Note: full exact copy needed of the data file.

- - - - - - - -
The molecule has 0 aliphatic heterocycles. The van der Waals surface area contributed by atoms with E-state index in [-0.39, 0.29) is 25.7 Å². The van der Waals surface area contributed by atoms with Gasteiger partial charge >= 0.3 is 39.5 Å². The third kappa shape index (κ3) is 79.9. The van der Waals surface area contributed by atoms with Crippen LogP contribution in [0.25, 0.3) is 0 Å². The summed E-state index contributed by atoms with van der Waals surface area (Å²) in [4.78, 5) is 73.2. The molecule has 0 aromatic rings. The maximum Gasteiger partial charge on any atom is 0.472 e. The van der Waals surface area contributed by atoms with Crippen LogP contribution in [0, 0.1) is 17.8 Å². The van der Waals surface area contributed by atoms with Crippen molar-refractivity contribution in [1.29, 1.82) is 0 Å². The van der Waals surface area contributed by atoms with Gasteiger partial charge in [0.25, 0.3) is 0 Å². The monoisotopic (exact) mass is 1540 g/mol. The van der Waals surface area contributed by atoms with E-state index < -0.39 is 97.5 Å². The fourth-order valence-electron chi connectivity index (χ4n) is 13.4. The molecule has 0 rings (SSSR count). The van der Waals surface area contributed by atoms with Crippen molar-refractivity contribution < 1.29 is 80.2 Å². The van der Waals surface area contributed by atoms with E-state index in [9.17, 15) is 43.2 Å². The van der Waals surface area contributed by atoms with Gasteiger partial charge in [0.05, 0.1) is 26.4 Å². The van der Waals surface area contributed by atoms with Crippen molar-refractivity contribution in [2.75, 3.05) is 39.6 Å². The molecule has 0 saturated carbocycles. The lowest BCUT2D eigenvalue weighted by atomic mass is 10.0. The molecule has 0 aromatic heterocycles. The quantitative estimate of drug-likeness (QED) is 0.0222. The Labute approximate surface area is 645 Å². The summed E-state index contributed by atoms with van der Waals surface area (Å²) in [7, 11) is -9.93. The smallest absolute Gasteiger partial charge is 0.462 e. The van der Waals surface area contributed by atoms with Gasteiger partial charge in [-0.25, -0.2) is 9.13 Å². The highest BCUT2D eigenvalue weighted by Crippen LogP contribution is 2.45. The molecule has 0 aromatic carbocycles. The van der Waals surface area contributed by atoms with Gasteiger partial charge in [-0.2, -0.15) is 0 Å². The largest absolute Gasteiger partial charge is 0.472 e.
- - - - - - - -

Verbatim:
The molecule has 0 aliphatic heterocycles. The van der Waals surface area contributed by atoms with E-state index in [-0.39, 0.29) is 25.7 Å². The van der Waals surface area contributed by atoms with Gasteiger partial charge >= 0.3 is 39.5 Å². The third kappa shape index (κ3) is 79.9. The van der Waals surface area contributed by atoms with Crippen LogP contribution in [0.25, 0.3) is 0 Å². The summed E-state index contributed by atoms with van der Waals surface area (Å²) in [4.78, 5) is 73.2. The molecule has 0 aromatic rings. The maximum Gasteiger partial charge on any atom is 0.472 e. The van der Waals surface area contributed by atoms with Crippen LogP contribution in [0, 0.1) is 17.8 Å². The van der Waals surface area contributed by atoms with Crippen molar-refractivity contribution in [1.29, 1.82) is 0 Å². The van der Waals surface area contributed by atoms with Gasteiger partial charge in [0.25, 0.3) is 0 Å². The monoisotopic (exact) mass is 1540 g/mol. The van der Waals surface area contributed by atoms with E-state index < -0.39 is 97.5 Å². The fourth-order valence-electron chi connectivity index (χ4n) is 13.4. The molecule has 0 rings (SSSR count). The van der Waals surface area contributed by atoms with Crippen molar-refractivity contribution < 1.29 is 80.2 Å². The van der Waals surface area contributed by atoms with E-state index in [9.17, 15) is 43.2 Å². The van der Waals surface area contributed by atoms with Gasteiger partial charge in [0.05, 0.1) is 26.4 Å². The van der Waals surface area contributed by atoms with Crippen molar-refractivity contribution in [2.75, 3.05) is 39.6 Å². The molecule has 0 saturated carbocycles. The lowest BCUT2D eigenvalue weighted by atomic mass is 10.0. The molecule has 0 aromatic heterocycles. The quantitative estimate of drug-likeness (QED) is 0.0222. The Labute approximate surface area is 645 Å². The summed E-state index contributed by atoms with van der Waals surface area (Å²) in [7, 11) is -9.93. The smallest absolute Gasteiger partial charge is 0.462 e. The van der Waals surface area contributed by atoms with Gasteiger partial charge in [-0.25, -0.2) is 9.13 Å². The highest BCUT2D eigenvalue weighted by Crippen LogP contribution is 2.45. The molecule has 0 aromatic carbocycles. The van der Waals surface area contributed by atoms with Gasteiger partial charge in [-0.2, -0.15) is 0 Å². The largest absolute Gasteiger partial charge is 0.472 e.